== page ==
Our interferometric observables make a clear case for the complexity of the continuum and Brγ line circumstellar environment of HD 50138 which is difficult to interpret with our single epoch observations. From our analysis, we see that no single component can simultaneously explain the two closure phases and the S-shape of the Brγ profile, but instead we find we must evoke multiple components. Providing meaningful constraints on this complex system demands improved coverage, both in the uv-plane and temporally, as well as higher spectral resolution.

4.2. H I physical conditions

The simultaneous detection of the Brγ and Pfund lines allows us to provide additional information on some of the physical properties of the emitting region. First of all, the combination of the flux of the Brγ line and the size of the emitting region derived from our interferometric data shows that the Brγ line is unlikely to be optically thick. Assuming an area of the emitting region of 1.12 × 1026 cm2 and a correlated flux in the line of ~ 8 × 10−12 erg s−1 cm−2, a simple black-body estimate gives a temperature value of about 2200 K. At this temperature, assuming an LTE level population, the Brγ line will be optically thick only for unrealistically large column densities (i.e. N H ≳ 1031 cm−2). At the same time, the ratio of the Pfund line fluxes over Brγ (~5 – 10%) seem to rule out the lines forming in a recombination cascade. Namely, in Case B recombination (Baker & Menzel 1938; Storey & Hummer 1995) this ratio is never larger than 1 – 2% even for temperatures as high as 30 000 K. We adopt a very simple model for the H I emitting region, namely an isothermal, constant density slab. Assuming that the level populations are in LTE and a line width of 250 km s−1, we compute a grid of solutions on the (T, N H) plane to be compared with the two constraints provided by our observations: the Brγ flux and the flux ratios of Pfund lines to Brγ. These values depend on the temperature T, column density N H, and the size of the emitting region (r ~ 0.4 au) as derived from our interferometric data. The locus of the points that reproduce the observed Brγ flux is shown as a red solid line in Fig. 4. The coloured solid curves represent the locus of the (T, N H) points that reproduce the observed values of the ratio of the Pfund over Brγ fluxes, assuming that the emitting region is the same for all the lines. From Fig. 4 it is clear that there is no set of (T, N H) values that simultaneously reproduce the Brγ flux and the Pfund to Brγ line ratios within the 3σ uncertainties of our measurements, with slightly better agreement for low T and high N H. For fixed N H, the region emitting the Pfund lines must be slightly hotter than that emitting the Brγ line.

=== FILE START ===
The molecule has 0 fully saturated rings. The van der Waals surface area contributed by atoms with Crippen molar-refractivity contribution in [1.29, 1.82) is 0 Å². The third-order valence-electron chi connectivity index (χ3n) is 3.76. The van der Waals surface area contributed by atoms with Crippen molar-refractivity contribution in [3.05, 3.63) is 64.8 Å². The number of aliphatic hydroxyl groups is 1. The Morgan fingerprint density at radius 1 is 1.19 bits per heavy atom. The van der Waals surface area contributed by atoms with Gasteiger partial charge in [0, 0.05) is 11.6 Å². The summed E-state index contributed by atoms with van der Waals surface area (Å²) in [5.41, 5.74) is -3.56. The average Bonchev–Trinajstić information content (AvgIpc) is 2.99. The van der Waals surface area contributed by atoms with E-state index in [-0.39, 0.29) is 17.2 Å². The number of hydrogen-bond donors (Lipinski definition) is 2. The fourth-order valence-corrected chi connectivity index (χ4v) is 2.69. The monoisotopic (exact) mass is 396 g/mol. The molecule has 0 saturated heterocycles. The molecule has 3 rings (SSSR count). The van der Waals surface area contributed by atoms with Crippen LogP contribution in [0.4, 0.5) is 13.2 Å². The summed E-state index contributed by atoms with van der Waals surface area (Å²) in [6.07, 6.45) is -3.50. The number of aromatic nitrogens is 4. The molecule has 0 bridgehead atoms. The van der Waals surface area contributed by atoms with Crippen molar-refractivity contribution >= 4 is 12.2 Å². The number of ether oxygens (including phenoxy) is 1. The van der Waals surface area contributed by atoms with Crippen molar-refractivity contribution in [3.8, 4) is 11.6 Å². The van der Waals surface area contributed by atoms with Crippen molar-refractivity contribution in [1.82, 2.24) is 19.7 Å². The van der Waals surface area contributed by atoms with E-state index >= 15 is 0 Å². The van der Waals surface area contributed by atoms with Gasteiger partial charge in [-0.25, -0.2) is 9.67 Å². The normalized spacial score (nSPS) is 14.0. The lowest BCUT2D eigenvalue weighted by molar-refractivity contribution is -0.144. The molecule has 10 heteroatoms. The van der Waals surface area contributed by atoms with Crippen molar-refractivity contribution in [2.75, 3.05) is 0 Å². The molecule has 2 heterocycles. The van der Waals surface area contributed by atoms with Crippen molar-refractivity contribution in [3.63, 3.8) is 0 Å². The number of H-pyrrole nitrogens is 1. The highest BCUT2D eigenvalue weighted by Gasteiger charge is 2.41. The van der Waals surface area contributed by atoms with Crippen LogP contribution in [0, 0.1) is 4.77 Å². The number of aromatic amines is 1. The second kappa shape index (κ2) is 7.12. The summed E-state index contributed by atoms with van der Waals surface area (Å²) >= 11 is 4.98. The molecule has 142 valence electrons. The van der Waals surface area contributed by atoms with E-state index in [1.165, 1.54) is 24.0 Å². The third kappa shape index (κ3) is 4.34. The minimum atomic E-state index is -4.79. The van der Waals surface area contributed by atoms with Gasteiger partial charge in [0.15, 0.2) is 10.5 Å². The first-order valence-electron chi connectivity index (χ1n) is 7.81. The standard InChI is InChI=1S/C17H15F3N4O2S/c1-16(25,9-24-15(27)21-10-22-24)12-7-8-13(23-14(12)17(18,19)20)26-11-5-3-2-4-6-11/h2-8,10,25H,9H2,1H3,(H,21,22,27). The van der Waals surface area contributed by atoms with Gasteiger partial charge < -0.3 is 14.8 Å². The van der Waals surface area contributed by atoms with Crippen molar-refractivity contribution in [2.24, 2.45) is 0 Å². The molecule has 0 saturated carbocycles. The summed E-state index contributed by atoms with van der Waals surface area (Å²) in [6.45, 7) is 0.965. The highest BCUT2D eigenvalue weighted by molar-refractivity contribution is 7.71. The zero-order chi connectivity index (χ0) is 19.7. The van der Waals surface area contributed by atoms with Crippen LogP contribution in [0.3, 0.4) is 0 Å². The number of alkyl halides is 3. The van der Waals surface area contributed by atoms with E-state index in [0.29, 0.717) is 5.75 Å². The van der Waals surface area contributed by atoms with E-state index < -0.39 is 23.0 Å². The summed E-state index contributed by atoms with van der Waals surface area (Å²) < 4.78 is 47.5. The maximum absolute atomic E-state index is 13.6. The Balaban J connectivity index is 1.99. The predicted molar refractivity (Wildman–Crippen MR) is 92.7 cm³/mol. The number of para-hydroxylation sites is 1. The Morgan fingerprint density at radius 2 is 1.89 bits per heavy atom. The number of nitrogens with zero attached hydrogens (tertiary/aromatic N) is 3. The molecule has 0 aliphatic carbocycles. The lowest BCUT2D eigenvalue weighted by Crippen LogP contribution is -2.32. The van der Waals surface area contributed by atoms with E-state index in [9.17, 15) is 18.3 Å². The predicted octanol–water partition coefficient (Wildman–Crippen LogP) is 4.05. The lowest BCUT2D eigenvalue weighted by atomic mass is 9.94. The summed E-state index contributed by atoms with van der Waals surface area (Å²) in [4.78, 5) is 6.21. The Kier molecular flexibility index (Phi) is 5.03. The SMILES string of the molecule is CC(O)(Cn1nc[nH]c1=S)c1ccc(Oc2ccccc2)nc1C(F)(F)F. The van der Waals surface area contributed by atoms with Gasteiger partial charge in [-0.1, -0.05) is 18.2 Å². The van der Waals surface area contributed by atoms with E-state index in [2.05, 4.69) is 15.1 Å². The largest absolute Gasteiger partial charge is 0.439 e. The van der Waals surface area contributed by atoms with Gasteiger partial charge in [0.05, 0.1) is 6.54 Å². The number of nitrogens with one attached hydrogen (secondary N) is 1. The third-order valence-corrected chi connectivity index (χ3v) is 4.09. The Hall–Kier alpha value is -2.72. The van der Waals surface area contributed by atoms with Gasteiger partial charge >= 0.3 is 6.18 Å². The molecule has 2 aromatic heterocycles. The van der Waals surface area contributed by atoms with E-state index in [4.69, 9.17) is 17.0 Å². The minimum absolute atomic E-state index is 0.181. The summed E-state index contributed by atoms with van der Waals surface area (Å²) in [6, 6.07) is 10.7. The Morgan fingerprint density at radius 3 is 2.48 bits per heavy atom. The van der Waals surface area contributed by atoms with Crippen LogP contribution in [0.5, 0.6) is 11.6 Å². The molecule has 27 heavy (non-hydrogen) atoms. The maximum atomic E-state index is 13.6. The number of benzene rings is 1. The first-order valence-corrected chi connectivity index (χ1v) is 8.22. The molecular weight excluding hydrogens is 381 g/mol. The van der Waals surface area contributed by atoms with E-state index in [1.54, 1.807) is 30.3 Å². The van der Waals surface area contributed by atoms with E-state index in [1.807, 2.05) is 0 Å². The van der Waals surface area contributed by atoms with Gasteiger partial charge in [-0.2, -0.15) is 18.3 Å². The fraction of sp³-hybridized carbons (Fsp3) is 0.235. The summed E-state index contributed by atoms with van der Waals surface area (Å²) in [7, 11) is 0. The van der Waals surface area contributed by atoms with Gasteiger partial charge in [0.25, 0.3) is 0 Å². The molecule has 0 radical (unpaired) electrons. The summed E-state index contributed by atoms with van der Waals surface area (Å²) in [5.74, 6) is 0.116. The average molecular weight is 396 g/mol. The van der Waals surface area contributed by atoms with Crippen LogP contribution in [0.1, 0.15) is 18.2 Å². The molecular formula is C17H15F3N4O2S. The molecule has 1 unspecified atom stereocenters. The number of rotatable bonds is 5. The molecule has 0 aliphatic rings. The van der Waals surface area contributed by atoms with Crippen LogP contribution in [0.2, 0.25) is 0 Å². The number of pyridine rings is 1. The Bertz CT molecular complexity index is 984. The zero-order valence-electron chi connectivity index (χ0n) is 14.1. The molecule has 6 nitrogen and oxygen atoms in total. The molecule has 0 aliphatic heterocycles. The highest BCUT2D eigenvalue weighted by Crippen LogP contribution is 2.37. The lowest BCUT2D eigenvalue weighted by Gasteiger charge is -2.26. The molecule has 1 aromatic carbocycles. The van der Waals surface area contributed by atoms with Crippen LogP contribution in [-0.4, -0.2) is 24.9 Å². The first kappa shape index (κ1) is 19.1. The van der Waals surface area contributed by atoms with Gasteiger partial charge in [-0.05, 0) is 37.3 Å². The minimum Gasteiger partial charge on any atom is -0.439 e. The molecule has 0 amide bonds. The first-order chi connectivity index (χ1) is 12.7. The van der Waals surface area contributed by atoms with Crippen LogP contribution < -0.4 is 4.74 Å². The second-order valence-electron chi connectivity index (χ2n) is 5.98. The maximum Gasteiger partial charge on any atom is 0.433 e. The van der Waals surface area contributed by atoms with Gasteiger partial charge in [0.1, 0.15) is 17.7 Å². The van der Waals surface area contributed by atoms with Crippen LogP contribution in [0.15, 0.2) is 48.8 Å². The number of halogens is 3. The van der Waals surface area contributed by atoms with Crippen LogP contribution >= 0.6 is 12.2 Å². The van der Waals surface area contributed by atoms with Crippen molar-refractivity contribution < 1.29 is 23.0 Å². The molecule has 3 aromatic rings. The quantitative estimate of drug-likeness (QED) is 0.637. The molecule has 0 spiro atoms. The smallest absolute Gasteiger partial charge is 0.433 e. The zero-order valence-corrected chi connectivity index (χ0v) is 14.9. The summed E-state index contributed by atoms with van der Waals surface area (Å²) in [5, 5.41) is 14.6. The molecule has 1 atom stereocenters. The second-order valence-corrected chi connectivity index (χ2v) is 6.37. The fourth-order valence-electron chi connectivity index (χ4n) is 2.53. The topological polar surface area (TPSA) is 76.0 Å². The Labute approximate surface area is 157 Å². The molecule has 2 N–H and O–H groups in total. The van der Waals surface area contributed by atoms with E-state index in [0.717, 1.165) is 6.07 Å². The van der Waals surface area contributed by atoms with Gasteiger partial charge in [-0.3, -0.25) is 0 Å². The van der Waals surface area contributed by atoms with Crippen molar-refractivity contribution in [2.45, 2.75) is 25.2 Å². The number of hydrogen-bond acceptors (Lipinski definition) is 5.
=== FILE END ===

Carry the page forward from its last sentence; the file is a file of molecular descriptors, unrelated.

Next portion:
thumbnail Fig. 4.

Locus of the column density of neutral hydrogen (N H) and temperature (T) that best reproduce the fluxes of Brγ and the Pfund 19 (Table 3). The red solid line is for Brγ while the blue solid line represents the ratio of the Pfund 19 over the Brγ. The dashed lines are the 3σ uncertainties plotted only from one side. The ratios of the other Pfund lines are not plotted because they are very similar to that for Pfund 19.

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A possible explanation of this result is that the Pfund lines form in a region where both T and the gas density vary along the line of sight, as expected in an outflow where the density decreases and the temperature increases moving away from the star. The similarity of the projected sizes in a system with the inclination of HD 50138 suggests that the outflow probably has a relatively wide opening angle.

Kraus et al. (2012) present AMBER interferometric observations of the B[e] star ζ Tau (T = 19 370 K, Log L/Lʘ = 3.9), which include Brγ and four Pfund lines from n = 19-5 to n = 22-5. In ζ Tau the Pfund lines come from a smaller region than Brγ by a factor of approximately two and they are brighter relative to Brγ than in HD 50138. Those authors modelled the Pfund lines using a simple, LTE configuration with power-law radial gradients both in temperature and column density, following Stee & de Araujo (1994) and Carciofi & Bjorkman (2008). If we apply a similar model to HD 50138 at 0.4 au from the star we expect T ~ 4000 K and NH ~ 1021 cm2, which cannot explain our observations. Detailed models, which include non-LTE effects (e.g. Carciofi & Bjorkman 2008), are required before any firm conclusion can be reached.